As the news breaks that Prince Philip is to retire from public duties later this year, many will reflect upon his role as the Queen’s consort and husband. Nonetheless, the Duke of Edinburgh is also a war hero, potentially saving many lives during the Allied Invasion of Sicily, and he has tirelessly pursued young people’s development both at home and abroad.
When Clarence House announced the Duke of Edinburgh’s retirement this morning, much of the media’s attention turned to the Duke’s sometimes controversial comments and public gaffes. The Duke of Edinburgh was, however, a First Lieutenant in the Royal Navy by the tender age of 21, and he can also be credited with thwarting the attempts of a Luftwaffe bomber to destroy the HMS Wallace during the Allied Invasion of Sicily.
As the Observer notes, Prince Philip’s astute and cunning plan duped the enemy into bombing a burning raft instead of the HMS Wallace.
“It was then Philip conjured up a plan to throw overboard a wooden raft with smoke floats that would create the illusion of debris ablaze on the water. As he hoped, the German plane was fooled into attacking the raft while the Wallace sailed to safety under cover of darkness.”
The story of Prince Philip’s ingenious plan to hoax the German Bombers first emerged in 2003, when Harry Hargreaves, a Royal Navy veteran who was aboard HMS Wallace that night, approached the BBC’s “Peoples War” website and offered his experience. Speaking to the Observer, Hargreaves describes how Prince Philip potentially saved his life.
“Prince Philip saved our lives that night. I suppose there might have been a few survivors, but certainly the ship would have been sunk. He was always very courageous and resourceful and thought very quickly. You would say to yourself ‘What the hell are we going to do now?’ and Philip would come up with something.”
Prince Philip has worked tirelessly in public office to promote the interests of almost 800 different charities and to raise awareness around conditions such as heart disease and muscular dystrophy. Perhaps, though, Prince Philip is better remembered for his contribution to the Duke Of Edinburgh Award Scheme. Founded in 1956 by Prince Philip, Lord Hunt, and Kurt Hahn, the award was targeted towards boys aged between 14 and 17-years-old. In post-war Britain, there was a growing concern in relation to the lack of constructive activities available to boys between leaving school at 14-years-old, and then being conscripted into National Service at 18-years-old. The Duke Of Edinburgh Award Scheme became a roaring success, and within two years, due to popular demand, the scheme was extended to girls.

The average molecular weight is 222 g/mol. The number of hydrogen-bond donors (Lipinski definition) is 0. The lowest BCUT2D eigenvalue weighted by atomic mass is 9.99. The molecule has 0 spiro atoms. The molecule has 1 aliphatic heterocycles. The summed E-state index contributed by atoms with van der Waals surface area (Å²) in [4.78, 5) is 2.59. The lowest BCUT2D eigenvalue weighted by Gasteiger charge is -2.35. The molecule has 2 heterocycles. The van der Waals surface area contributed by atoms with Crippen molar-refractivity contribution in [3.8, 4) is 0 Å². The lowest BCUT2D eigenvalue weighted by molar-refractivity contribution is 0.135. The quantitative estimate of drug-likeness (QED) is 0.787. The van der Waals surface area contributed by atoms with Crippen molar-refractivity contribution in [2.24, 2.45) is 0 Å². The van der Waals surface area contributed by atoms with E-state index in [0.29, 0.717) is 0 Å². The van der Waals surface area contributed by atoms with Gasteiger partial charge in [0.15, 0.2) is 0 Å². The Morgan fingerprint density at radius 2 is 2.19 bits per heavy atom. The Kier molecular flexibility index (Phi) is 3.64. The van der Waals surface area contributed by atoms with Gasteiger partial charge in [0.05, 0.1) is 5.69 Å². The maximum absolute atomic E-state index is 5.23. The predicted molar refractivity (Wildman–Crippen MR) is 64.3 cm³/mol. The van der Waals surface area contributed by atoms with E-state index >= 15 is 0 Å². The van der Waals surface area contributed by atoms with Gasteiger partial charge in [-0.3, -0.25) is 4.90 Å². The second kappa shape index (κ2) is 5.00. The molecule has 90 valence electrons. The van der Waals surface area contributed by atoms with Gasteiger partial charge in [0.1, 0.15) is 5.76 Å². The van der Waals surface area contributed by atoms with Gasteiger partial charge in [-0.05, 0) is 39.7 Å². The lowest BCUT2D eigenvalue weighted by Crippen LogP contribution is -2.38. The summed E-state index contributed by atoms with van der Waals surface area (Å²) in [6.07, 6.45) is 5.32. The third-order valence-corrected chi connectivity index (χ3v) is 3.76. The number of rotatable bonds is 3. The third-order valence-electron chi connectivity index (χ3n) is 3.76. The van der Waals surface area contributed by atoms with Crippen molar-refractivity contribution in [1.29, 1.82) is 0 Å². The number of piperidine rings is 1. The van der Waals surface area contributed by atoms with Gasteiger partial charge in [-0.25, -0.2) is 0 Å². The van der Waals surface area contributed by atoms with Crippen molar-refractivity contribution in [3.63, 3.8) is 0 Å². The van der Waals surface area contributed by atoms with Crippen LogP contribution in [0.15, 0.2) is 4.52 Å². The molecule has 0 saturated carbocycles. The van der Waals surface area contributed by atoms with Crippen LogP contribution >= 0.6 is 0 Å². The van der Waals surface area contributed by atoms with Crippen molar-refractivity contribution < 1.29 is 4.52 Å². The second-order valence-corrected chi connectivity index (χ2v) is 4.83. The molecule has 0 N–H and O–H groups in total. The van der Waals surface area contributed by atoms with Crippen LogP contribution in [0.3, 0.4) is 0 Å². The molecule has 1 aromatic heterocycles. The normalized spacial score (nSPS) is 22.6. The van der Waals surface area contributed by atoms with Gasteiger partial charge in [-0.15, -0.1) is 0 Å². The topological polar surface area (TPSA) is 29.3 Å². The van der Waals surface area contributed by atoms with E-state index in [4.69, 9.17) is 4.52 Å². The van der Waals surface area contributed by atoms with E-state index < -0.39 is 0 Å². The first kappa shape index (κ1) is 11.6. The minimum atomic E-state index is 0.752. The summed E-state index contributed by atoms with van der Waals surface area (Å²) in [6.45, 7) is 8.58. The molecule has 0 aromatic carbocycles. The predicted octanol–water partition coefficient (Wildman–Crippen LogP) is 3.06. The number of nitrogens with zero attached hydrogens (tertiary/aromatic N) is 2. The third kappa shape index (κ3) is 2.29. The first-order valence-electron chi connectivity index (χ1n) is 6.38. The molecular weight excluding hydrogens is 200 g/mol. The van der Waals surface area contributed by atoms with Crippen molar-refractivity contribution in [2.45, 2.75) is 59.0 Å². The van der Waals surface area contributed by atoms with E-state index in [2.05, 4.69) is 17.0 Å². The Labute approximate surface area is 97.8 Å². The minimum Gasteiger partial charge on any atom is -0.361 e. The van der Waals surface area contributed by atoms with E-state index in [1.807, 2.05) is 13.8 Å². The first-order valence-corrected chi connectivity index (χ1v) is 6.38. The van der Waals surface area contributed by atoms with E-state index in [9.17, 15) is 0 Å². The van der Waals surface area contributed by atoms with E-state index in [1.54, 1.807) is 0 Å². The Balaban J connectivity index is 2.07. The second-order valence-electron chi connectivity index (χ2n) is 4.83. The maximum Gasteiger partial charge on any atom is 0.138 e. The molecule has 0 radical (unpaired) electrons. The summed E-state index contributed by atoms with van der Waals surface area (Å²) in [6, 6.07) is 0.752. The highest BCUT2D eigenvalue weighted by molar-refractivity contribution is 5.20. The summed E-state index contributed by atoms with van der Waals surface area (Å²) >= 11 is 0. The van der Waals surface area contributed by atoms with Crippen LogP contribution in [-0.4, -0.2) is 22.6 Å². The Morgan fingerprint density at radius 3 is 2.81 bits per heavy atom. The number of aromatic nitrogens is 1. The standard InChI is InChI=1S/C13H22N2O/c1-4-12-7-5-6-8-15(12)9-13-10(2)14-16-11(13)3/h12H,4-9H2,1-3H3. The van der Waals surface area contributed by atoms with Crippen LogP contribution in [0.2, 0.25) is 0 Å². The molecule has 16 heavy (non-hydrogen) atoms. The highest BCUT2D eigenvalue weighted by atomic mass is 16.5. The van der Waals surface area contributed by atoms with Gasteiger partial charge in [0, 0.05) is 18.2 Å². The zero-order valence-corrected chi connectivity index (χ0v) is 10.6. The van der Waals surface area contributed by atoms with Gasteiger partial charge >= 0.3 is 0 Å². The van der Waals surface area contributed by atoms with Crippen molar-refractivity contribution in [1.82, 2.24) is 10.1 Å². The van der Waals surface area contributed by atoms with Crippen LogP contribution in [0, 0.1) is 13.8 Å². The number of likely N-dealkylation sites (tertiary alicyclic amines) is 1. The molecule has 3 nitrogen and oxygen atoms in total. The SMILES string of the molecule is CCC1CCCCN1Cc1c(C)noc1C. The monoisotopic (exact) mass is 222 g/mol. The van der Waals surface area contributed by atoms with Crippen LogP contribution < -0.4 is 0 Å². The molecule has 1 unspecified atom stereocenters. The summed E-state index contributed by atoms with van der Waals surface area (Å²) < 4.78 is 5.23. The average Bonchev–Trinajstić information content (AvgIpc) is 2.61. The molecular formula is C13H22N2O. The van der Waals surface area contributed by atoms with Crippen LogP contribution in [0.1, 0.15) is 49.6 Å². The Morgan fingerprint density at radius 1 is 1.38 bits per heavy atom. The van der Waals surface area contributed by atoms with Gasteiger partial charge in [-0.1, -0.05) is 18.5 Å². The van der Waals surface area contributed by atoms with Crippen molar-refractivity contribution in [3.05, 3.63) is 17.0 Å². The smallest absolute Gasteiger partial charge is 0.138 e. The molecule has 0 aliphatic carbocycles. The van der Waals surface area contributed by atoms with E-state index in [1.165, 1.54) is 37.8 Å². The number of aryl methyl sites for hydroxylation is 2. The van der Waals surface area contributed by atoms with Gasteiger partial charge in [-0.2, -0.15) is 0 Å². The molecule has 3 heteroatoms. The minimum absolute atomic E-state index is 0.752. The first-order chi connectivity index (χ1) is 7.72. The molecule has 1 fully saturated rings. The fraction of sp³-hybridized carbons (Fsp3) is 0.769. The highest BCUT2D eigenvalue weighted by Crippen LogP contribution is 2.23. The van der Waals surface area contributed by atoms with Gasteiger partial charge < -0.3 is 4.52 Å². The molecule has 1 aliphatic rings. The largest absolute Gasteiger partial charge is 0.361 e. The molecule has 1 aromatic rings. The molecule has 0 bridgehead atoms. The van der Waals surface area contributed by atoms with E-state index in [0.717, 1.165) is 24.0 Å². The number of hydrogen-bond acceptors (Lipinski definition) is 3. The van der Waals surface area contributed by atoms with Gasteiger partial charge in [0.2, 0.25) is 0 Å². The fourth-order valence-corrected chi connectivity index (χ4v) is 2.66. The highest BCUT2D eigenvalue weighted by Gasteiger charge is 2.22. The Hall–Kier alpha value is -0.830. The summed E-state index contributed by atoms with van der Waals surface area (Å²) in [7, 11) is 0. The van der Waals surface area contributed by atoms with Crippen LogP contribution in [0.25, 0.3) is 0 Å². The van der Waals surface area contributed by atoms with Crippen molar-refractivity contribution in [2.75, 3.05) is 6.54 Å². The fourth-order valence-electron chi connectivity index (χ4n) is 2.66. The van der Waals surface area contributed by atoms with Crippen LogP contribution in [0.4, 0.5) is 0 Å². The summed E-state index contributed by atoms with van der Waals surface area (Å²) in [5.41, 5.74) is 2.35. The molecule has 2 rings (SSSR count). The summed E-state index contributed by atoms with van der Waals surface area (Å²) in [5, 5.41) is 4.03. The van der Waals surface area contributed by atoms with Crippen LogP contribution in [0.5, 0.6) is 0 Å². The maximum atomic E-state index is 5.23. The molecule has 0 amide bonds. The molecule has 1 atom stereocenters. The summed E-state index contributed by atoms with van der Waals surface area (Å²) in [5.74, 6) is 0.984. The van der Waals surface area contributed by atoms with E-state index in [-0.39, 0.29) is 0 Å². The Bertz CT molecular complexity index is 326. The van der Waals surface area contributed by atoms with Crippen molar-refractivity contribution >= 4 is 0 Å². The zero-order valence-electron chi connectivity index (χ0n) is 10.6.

Although originally intended to provide constructive activities for young people and to foster a sense of social responsibility among that age group, the award scheme also assisted many young people from disadvantaged backgrounds.
By 1980, the Duke of Edinburgh Award had extended the scheme to 25-year-old men and women, and the organization offered help and assistance to those young people who wished to start their own business. Today, the scheme assists young people from around the world, operating in more than 140 countries.
When participants have achieved the Gold Award, they are personally invited to St. James’s palace, where Prince Philip presents them with their awards. Prince Philip has demonstrated steadfast support for young people’s development for more than 60 years, irrespective of their nationality or position in society.
The Duke of Edinburgh Award Scheme saluted Prince Philip’s devotion to the world’s youth.
“HRH The Duke of Edinburgh has remained committed to the Award since its birth over 50 years ago. He continues to be involved, particularly in recognising the achievements of Award participants and the adults who support them.”
Prince Philip can be proud of his achievements while in public office. May he enjoy a long and happy retirement.
(Featured Image by David Crump/Getty Images]